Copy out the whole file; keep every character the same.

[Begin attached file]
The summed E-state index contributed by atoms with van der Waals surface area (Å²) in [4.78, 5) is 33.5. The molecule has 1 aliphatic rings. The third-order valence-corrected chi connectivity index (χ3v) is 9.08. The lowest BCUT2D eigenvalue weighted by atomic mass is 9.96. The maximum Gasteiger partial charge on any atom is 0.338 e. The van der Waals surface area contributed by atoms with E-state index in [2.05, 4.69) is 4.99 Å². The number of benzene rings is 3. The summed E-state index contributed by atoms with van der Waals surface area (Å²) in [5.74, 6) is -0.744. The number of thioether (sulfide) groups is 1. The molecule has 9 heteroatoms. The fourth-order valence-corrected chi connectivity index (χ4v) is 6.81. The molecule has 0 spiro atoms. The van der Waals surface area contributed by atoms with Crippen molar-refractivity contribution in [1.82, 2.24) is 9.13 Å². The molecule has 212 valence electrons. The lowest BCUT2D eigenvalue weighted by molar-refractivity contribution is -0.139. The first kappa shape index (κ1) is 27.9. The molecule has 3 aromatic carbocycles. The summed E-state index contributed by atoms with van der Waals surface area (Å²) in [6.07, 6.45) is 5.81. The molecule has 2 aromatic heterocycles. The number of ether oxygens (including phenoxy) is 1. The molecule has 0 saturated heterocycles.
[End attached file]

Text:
The summed E-state index contributed by atoms with van der Waals surface area (Å²) in [4.78, 5) is 33.5. The molecule has 1 aliphatic rings. The third-order valence-corrected chi connectivity index (χ3v) is 9.08. The lowest BCUT2D eigenvalue weighted by atomic mass is 9.96. The maximum Gasteiger partial charge on any atom is 0.338 e. The van der Waals surface area contributed by atoms with E-state index in [2.05, 4.69) is 4.99 Å². The number of benzene rings is 3. The summed E-state index contributed by atoms with van der Waals surface area (Å²) in [5.74, 6) is -0.744. The number of thioether (sulfide) groups is 1. The molecule has 9 heteroatoms. The fourth-order valence-corrected chi connectivity index (χ4v) is 6.81. The molecule has 0 spiro atoms. The van der Waals surface area contributed by atoms with Crippen molar-refractivity contribution in [1.82, 2.24) is 9.13 Å². The molecule has 212 valence electrons. The lowest BCUT2D eigenvalue weighted by molar-refractivity contribution is -0.139. The first kappa shape index (κ1) is 27.9. The molecule has 3 aromatic carbocycles. The summed E-state index contributed by atoms with van der Waals surface area (Å²) in [6.07, 6.45) is 5.81. The molecule has 2 aromatic heterocycles. The number of ether oxygens (including phenoxy) is 1. The molecule has 0 saturated heterocycles.